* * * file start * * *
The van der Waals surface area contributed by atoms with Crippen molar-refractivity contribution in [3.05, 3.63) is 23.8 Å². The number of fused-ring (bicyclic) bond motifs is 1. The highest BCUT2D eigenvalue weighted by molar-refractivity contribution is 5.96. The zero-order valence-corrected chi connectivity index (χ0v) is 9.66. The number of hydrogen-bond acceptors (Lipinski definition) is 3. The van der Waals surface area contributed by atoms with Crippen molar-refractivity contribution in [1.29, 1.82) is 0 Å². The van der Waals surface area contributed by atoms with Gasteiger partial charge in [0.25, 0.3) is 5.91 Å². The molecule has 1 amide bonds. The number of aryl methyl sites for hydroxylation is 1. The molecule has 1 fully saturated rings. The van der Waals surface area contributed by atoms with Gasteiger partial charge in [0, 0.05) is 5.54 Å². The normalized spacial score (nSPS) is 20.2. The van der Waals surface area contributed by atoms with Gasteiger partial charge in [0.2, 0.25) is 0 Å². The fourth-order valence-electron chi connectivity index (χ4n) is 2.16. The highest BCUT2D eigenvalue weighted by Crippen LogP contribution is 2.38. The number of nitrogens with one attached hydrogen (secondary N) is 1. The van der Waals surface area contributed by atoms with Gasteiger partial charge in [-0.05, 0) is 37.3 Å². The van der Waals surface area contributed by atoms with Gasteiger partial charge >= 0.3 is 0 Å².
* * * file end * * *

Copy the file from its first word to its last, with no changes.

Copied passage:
The van der Waals surface area contributed by atoms with Crippen molar-refractivity contribution in [3.05, 3.63) is 23.8 Å². The number of fused-ring (bicyclic) bond motifs is 1. The highest BCUT2D eigenvalue weighted by molar-refractivity contribution is 5.96. The zero-order valence-corrected chi connectivity index (χ0v) is 9.66. The number of hydrogen-bond acceptors (Lipinski definition) is 3. The van der Waals surface area contributed by atoms with Crippen molar-refractivity contribution in [1.29, 1.82) is 0 Å². The van der Waals surface area contributed by atoms with Gasteiger partial charge in [0.25, 0.3) is 5.91 Å². The molecule has 1 amide bonds. The number of aryl methyl sites for hydroxylation is 1. The molecule has 1 fully saturated rings. The van der Waals surface area contributed by atoms with Gasteiger partial charge in [0, 0.05) is 5.54 Å². The normalized spacial score (nSPS) is 20.2. The van der Waals surface area contributed by atoms with Gasteiger partial charge in [0.2, 0.25) is 0 Å². The fourth-order valence-electron chi connectivity index (χ4n) is 2.16. The highest BCUT2D eigenvalue weighted by Crippen LogP contribution is 2.38. The number of nitrogens with one attached hydrogen (secondary N) is 1. The van der Waals surface area contributed by atoms with Gasteiger partial charge in [-0.05, 0) is 37.3 Å². The van der Waals surface area contributed by atoms with Gasteiger partial charge >= 0.3 is 0 Å².